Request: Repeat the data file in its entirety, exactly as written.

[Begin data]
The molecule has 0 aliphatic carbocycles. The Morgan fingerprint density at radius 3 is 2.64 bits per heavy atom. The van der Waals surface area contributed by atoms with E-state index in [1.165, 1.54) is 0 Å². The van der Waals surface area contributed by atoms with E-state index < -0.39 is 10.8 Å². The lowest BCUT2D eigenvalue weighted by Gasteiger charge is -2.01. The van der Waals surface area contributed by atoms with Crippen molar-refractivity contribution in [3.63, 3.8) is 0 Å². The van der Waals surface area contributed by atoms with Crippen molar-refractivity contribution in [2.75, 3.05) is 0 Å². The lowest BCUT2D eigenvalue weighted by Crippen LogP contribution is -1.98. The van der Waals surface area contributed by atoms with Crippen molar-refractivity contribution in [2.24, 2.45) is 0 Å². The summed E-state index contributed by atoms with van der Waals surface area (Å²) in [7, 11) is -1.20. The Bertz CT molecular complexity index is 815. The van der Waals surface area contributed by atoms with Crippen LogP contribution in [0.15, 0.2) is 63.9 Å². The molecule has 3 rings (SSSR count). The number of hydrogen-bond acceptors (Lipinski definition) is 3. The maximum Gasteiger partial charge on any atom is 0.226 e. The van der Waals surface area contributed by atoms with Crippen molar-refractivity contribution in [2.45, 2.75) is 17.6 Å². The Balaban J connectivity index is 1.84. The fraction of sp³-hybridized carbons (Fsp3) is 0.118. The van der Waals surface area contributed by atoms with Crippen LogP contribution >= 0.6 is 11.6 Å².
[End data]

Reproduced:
The molecule has 0 aliphatic carbocycles. The Morgan fingerprint density at radius 3 is 2.64 bits per heavy atom. The van der Waals surface area contributed by atoms with E-state index in [1.165, 1.54) is 0 Å². The van der Waals surface area contributed by atoms with E-state index < -0.39 is 10.8 Å². The lowest BCUT2D eigenvalue weighted by Gasteiger charge is -2.01. The van der Waals surface area contributed by atoms with Crippen molar-refractivity contribution in [3.63, 3.8) is 0 Å². The van der Waals surface area contributed by atoms with Crippen molar-refractivity contribution in [2.75, 3.05) is 0 Å². The lowest BCUT2D eigenvalue weighted by Crippen LogP contribution is -1.98. The van der Waals surface area contributed by atoms with Crippen molar-refractivity contribution in [2.24, 2.45) is 0 Å². The summed E-state index contributed by atoms with van der Waals surface area (Å²) in [7, 11) is -1.20. The Bertz CT molecular complexity index is 815. The van der Waals surface area contributed by atoms with Crippen LogP contribution in [0.15, 0.2) is 63.9 Å². The molecule has 3 rings (SSSR count). The number of hydrogen-bond acceptors (Lipinski definition) is 3. The maximum Gasteiger partial charge on any atom is 0.226 e. The van der Waals surface area contributed by atoms with Crippen molar-refractivity contribution in [2.45, 2.75) is 17.6 Å². The Balaban J connectivity index is 1.84. The fraction of sp³-hybridized carbons (Fsp3) is 0.118. The van der Waals surface area contributed by atoms with Crippen LogP contribution >= 0.6 is 11.6 Å².